Regardless of what equipment you use to follow your route, it's important that you are able to understand what the terrain will be like, choose suitable routes and be able to make decisions about changing your route if you need to. For example, in the winter, there may be a dangerous cornice where a summer route runs close to the edge of the cliffs above a corrie.
Plans may also change, the weather may
close in, heavy rain might mean that a burn won't be crossable, or there
may be an accident. All such eventualities can’t be pre-programmed into a
GPS, so learning the skills to be able to look at the map and understand it – whether on paper
or a screen – will mean you can work out the best way to adjust any route to deal
with changing situations.
In essence, navigation is navigation, regardless of the season. But in winter you have to be much more precise because your route planning will have to reflect any hazards including steep ground and possible avalanche risk in some areas which would present no problem in summer, and it is likely that snow will blot out much of the detail in the landscape, making following your route that much more challenging.
In the photo here not only a well-trodden footpath, but also a whole loch have disappeared under the snow. There may be a trail of footprints on the snow, but these can quickly disappear in heavy snow or wind.
Where in summer you may use streams, walls or other small features as something to aim for, a covering of snow in winter means these may be harder to see or even completely covered. You will often have to use larger scale landscape features such as cols, ring contours and ridges instead and learning techniques such as timing and pace counting can be really helpful to gauge the distance you have walked in navigation stages.
Steepness of terrain also becomes more important in winter as snow may accumulate and create a risk of avalanche – particularly if the slope angle reaches around 30 degrees. It's worth finding out more about gauging slope angle from the map and from missing contour lines.
And if you DO lose track of where you are... don't panic. This can be serious in winter conditions, but even without GPS or other electronic navigation aids, as long as you have a map and compass there are several relocation strategies you can use to retrieve the situation.
Many people choose to use electronic devices for navigation, especially for being able to check your location in poor visibility - read more below about how to make the best use of them.
GPS devices and smartphones are increasingly being used for navigation in the mountains. Many devices will let you pre-plot a route using mapping software on your PC (such as Memory Map, Anquet etc.), or download a prepared route from elsewhere, such as the Walkhighlands website. The line of the pre-planned route can then be shown on the screen.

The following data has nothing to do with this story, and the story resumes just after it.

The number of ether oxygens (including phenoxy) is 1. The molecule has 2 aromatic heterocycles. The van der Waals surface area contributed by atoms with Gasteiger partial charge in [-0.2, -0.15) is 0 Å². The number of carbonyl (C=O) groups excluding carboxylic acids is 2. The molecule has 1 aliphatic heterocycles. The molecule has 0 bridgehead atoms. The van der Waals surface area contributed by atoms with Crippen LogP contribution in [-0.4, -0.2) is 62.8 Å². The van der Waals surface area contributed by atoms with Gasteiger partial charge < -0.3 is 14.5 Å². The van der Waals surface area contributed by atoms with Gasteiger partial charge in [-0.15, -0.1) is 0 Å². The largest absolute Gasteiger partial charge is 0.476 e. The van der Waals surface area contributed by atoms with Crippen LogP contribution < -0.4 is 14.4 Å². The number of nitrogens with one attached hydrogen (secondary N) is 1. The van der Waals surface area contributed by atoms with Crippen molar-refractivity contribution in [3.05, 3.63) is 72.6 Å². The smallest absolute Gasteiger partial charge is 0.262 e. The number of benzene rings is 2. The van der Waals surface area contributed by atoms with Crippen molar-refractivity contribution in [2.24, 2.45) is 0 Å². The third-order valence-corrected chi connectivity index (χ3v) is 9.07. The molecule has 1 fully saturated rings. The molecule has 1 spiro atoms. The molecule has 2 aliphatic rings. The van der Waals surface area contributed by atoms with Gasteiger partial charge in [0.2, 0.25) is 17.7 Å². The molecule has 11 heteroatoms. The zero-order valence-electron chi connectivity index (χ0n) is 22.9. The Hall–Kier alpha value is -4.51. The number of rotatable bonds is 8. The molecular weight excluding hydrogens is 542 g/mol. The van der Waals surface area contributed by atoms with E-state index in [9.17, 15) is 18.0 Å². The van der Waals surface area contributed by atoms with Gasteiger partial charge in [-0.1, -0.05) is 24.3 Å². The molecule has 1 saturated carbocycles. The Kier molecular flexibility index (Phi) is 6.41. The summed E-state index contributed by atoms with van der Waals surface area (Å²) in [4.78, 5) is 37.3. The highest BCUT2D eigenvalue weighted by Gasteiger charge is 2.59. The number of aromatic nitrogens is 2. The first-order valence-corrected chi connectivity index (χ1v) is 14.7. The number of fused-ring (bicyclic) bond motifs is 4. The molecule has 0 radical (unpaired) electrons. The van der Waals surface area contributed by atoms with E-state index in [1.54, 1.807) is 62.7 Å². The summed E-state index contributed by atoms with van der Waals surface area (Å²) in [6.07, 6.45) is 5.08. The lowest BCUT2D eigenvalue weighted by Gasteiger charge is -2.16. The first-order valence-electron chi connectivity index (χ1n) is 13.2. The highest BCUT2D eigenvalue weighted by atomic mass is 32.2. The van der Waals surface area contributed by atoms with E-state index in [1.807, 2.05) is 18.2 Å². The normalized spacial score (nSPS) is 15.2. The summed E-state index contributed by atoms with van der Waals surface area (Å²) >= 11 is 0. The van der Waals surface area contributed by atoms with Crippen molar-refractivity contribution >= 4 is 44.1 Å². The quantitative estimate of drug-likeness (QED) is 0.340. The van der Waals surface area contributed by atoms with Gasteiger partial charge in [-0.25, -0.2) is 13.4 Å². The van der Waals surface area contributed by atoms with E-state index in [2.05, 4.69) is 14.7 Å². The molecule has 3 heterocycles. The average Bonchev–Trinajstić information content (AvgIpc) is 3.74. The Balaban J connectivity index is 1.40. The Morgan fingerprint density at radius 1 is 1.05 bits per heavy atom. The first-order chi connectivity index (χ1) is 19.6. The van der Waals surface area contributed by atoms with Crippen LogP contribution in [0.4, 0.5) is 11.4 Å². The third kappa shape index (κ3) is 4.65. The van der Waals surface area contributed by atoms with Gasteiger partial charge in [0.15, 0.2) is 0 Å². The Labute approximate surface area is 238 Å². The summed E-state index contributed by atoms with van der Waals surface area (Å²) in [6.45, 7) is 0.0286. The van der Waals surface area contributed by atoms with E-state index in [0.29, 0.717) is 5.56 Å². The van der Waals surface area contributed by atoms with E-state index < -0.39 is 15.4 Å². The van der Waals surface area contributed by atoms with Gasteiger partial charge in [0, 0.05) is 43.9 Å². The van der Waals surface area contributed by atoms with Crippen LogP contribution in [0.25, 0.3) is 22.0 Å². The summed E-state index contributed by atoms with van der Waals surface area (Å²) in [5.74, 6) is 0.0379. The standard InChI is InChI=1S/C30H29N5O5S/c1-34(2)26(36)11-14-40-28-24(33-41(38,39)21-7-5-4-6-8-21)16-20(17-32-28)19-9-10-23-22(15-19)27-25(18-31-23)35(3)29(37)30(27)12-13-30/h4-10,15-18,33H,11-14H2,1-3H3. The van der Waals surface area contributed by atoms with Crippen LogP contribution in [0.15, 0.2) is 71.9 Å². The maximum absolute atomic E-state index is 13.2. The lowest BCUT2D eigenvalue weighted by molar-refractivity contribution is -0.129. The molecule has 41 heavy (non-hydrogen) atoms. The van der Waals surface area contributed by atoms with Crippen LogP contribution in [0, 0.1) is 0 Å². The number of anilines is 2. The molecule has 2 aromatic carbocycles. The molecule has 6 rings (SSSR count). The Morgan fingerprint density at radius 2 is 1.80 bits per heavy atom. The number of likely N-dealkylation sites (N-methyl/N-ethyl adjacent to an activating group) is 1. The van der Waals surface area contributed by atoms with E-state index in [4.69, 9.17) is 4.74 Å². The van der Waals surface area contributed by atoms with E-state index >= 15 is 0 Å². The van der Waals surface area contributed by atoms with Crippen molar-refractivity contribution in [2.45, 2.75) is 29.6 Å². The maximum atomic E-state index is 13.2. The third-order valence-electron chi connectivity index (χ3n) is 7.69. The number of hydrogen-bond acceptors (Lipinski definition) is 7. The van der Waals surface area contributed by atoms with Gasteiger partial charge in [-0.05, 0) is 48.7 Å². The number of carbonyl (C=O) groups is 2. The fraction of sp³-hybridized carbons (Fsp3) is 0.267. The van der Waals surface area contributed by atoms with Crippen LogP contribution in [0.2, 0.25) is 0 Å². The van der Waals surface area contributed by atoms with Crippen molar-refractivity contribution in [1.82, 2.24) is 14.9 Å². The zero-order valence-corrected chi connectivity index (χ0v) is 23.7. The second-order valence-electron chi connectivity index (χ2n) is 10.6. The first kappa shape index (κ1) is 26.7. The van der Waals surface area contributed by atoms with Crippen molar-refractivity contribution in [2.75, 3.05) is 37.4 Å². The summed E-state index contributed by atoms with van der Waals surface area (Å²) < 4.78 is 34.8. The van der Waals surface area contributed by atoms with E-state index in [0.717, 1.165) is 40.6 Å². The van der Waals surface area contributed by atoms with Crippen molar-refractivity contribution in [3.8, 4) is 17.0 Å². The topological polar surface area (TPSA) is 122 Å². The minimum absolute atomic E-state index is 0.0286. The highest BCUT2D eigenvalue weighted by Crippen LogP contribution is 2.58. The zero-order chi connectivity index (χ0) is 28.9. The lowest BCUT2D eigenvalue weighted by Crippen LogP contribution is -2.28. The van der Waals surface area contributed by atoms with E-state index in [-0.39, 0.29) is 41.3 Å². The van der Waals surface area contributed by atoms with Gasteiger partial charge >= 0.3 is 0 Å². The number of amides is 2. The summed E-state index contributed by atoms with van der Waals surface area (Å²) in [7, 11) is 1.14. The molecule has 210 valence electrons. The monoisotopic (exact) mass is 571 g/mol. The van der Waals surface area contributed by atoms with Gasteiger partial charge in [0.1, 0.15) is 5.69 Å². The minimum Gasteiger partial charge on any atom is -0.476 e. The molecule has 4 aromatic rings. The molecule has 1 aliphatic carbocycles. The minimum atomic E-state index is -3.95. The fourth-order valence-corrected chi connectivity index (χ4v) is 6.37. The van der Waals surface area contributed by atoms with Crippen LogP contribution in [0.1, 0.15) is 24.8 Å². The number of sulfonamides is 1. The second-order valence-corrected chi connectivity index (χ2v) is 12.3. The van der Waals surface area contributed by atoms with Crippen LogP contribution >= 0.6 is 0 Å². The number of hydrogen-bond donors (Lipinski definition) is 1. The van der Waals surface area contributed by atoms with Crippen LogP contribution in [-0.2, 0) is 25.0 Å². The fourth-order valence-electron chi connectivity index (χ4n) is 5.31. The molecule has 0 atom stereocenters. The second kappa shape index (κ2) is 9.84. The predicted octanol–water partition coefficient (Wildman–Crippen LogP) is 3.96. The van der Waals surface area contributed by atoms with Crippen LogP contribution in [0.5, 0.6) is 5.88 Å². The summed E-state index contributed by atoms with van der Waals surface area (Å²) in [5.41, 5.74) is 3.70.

It sounds the ideal solution for finding your way safely about the hills, but it’s important to realise there are limitations to technology and that safe navigation involves the skills to read and interpret a map rather than just following an arrow. Mountain rescue teams respond to many call-outs because of GPS/smartphone failure, inappropriate route choice or because people are unable to use the technology effectively.
Here are some things to think about when using your phone in the mountains:
PROTECT – keep your phone in a waterproof case to protect it from the elements, even if it’s rated as waterproof, and keep it close to your body when not in use to keep it warm, dry and help battery life.
DOWNLOAD – download all the maps you might need so you don’t need to rely on mobile data to be able to access maps while you're on the hill. Include maps of the surrounding areas in case you need to change your route, and use a topographic map (eg OS or Harvey Maps) – not all digital maps are suitable for hiking in the hills! If you are planning to follow a route downloaded from an app or website, it's worth checking with other reliable sources of information to make sure it's safe and suitable for your level of experience and ability.
EXTEND - Switching your phone to ‘Flight Mode’ stops it talking to the outside world and makes your battery last a lot longer. The GPS will still work, so you can still navigate. Taking a ‘Power Bank’ and an appropriate cable to link your phone to it, will give you the option to re-charge on the go – this might not work in very wet conditions though!
TAKE A BACKUP - No system is 100% fail safe, so having a separate system to navigate with if the phone or GPS were to fail is a must, for example a map and compass, and a good level of skill to be able to use them. If your phone isn’t working and you can’t use it to navigate, it also means you can’t use it to phone for help either! Having a simple backup phone in the first aid kit with actual buttons and a battery that will last for 6 months switched off is something to consider too.
Download the free OS Locate app onto your phone. A simple, quick tool which shows your location in a OS Grid Reference format which you can transfer onto your map to confirm your location.
Remember, any form of modern navigation technology should be viewed as an additional ‘tool of the trade’ to add to your navigation tool box. It should never be relied upon as a stand-alone method to navigate.